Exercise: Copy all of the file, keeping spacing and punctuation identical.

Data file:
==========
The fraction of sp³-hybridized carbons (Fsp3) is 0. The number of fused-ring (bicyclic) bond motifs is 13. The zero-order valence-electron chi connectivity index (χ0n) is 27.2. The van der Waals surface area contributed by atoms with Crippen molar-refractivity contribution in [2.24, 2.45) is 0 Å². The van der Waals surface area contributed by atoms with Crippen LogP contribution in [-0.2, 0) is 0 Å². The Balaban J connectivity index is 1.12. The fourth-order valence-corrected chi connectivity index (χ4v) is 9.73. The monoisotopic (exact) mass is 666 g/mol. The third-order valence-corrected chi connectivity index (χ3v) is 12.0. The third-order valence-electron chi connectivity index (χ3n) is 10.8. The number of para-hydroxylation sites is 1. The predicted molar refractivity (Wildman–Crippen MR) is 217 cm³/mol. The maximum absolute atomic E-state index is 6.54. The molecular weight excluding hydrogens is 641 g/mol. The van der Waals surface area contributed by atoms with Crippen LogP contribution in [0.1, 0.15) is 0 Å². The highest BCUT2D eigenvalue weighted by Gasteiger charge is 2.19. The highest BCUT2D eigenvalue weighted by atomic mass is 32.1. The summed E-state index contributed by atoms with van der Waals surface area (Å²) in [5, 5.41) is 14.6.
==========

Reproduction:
The fraction of sp³-hybridized carbons (Fsp3) is 0. The number of fused-ring (bicyclic) bond motifs is 13. The zero-order valence-electron chi connectivity index (χ0n) is 27.2. The van der Waals surface area contributed by atoms with Crippen molar-refractivity contribution in [2.24, 2.45) is 0 Å². The van der Waals surface area contributed by atoms with Crippen LogP contribution in [-0.2, 0) is 0 Å². The Balaban J connectivity index is 1.12. The fourth-order valence-corrected chi connectivity index (χ4v) is 9.73. The monoisotopic (exact) mass is 666 g/mol. The third-order valence-corrected chi connectivity index (χ3v) is 12.0. The third-order valence-electron chi connectivity index (χ3n) is 10.8. The number of para-hydroxylation sites is 1. The predicted molar refractivity (Wildman–Crippen MR) is 217 cm³/mol. The maximum absolute atomic E-state index is 6.54. The molecular weight excluding hydrogens is 641 g/mol. The van der Waals surface area contributed by atoms with Crippen LogP contribution in [0.1, 0.15) is 0 Å². The highest BCUT2D eigenvalue weighted by Gasteiger charge is 2.19. The highest BCUT2D eigenvalue weighted by atomic mass is 32.1. The summed E-state index contributed by atoms with van der Waals surface area (Å²) in [5, 5.41) is 14.6.